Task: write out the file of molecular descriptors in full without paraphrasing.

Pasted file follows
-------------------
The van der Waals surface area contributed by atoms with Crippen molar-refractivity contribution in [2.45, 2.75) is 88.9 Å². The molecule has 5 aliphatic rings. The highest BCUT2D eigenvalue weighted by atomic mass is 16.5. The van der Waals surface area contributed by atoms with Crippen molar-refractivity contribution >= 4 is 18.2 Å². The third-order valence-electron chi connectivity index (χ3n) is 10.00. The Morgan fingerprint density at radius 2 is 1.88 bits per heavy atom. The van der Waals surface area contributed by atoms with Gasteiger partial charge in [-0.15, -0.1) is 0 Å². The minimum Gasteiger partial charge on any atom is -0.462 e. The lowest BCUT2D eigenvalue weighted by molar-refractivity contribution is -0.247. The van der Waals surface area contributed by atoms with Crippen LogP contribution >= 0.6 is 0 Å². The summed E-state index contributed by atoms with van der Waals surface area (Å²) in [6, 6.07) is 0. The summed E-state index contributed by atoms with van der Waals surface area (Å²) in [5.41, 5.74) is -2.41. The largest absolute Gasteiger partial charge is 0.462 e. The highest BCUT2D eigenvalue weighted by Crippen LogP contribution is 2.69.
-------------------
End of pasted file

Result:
The van der Waals surface area contributed by atoms with Crippen molar-refractivity contribution in [2.45, 2.75) is 88.9 Å². The molecule has 5 aliphatic rings. The highest BCUT2D eigenvalue weighted by atomic mass is 16.5. The van der Waals surface area contributed by atoms with Crippen molar-refractivity contribution >= 4 is 18.2 Å². The third-order valence-electron chi connectivity index (χ3n) is 10.00. The Morgan fingerprint density at radius 2 is 1.88 bits per heavy atom. The van der Waals surface area contributed by atoms with Gasteiger partial charge in [-0.15, -0.1) is 0 Å². The minimum Gasteiger partial charge on any atom is -0.462 e. The lowest BCUT2D eigenvalue weighted by molar-refractivity contribution is -0.247. The van der Waals surface area contributed by atoms with Crippen LogP contribution >= 0.6 is 0 Å². The summed E-state index contributed by atoms with van der Waals surface area (Å²) in [6, 6.07) is 0. The summed E-state index contributed by atoms with van der Waals surface area (Å²) in [5.41, 5.74) is -2.41. The largest absolute Gasteiger partial charge is 0.462 e. The highest BCUT2D eigenvalue weighted by Crippen LogP contribution is 2.69.